This paper will evaluate a court case between two giant companies which sell more than half of the smartphones sold all over the world (Taube, 2016). Apple and Samsung have been playing a tug-of-war in the courts from last several years, with both choosing to end some of the other cases outside the court (Satariano & Rosenblatt, 2014). The base of this paper is a news article by Balakrishnan (2016) with the same title. What happened is that Samsung copied some design from Apple and used them to great success in its products. Samsung denies having stolen Apple's intellectual property per se but admits to stealing only components from Apple. Using the complete end-product as the foundation for determining the value of penalty has been turned down by the Supreme Court in the Dec 2016 ruling when only portions are stolen and integrated as a part of a complex product. The Supreme Court has ruled that in the instance of a simple product, say a dinner plate, the complete end-product will be used, but not so for a complex product, say an oven (Balakrishnan, 2016).
The ruling by the Supreme Court presents an ethical quandary. This paper will ask the question that is it okay to steal portions from someone else's efforts (intellectual property) and implement it in own's product (and possibly build something equal or better). Specifically, was Samsung ethically correct in copying components of Apple to include in this products. This paper will explore this question from the perspective of four classical ethical theories - Utilitarianism, Deontology, Virtue Ethics and Contractarianism.
Map of Arguments From Moral Perspective
Utilitarianism is an ethical theory that gives prominence to the consequences of an action. Utilitarianism takes upon itself to do the maximum possible benefit (or the minimum harm) upon as many sentient beings as possible which will be affected by the actions. It finds roots in guiding the legislators in the 18th century (Driver, 2014) to help them choose which laws to enact. Utilitarianism is a type of Consequentialism, as it depends on the consequences to labelling the actions as morally good or bad (Nathanson, n.d.). In the Utilitarianism school of thought, was Samsung ethically right in stealing portions from Apple? Apple is in the iOS operating system, and Samsung used the stolen assets in the Android operating system. Now, these operating systems are ecosystems in themselves and people rarely migrate from one to another. While Android boasts of openness in architecture and apps, iOS boasts of familiarity (Samuels, 2017). Thus, if these components had stayed with Apple, a large chunk of smartphone users (Samsung ones using products based on stolen concepts) would have never benefitted from these assets. The loss to Apple is the increases unfair competition and loss of sales. However, Apple is not sitting still and has sued Samsung. Thus, the greater good is for the users of both operating systems benefitting from new and novel technologies. Thus, this stealing of components is ethical.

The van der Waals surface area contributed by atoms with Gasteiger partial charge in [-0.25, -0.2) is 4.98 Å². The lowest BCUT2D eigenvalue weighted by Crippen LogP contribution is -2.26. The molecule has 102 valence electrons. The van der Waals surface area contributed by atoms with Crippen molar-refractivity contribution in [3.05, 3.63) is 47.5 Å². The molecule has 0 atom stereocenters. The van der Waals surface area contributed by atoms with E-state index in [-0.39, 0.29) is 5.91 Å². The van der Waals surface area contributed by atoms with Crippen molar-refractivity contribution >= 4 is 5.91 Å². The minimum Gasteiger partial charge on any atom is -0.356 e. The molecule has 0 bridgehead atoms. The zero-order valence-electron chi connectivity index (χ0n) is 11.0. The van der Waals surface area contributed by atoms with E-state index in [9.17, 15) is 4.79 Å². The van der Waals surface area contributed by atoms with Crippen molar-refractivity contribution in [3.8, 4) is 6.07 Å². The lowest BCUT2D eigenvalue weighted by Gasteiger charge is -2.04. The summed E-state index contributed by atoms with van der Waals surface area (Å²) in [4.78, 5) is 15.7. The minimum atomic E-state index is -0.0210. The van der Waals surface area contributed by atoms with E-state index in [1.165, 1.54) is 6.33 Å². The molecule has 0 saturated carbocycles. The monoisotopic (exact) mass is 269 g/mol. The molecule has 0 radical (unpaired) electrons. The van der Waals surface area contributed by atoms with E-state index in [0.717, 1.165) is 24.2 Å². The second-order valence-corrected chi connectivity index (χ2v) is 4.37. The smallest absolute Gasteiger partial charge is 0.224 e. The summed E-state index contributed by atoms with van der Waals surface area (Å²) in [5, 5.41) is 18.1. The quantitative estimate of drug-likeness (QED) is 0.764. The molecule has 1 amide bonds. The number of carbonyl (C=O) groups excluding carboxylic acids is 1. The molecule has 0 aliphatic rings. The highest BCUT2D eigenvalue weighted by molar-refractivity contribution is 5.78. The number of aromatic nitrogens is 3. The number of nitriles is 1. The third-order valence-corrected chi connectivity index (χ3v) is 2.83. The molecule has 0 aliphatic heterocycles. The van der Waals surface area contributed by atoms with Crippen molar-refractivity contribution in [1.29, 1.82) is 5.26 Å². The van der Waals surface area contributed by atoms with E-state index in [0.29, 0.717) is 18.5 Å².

Deontology finds its foundations in duty and is a rigid ethical theory. Deontology focuses on the action. The consequences are not relevant in this school of thought. Thus, in Deontological Ethics, there is a clear-cut classification of an action as being morally good or bad. In Deontology, a person who chooses to (attempt to) kill an intruder to his house is doing the ethical thing. In Deontology, consequences can never be used to justify actions (Alexander & Moore, 2016). Stealing is morally wrong action. Stealing is wrong because if it is okay, then everyone will be (morally) free to steal and everyone will be busy securing their property, and no progress will be possible. This reasoning applies to stealing a pencil from the office to the stealing of ideas. Samsung stole assets developed by Apple. The consequences are not relevant here. This copying is not ethically correct.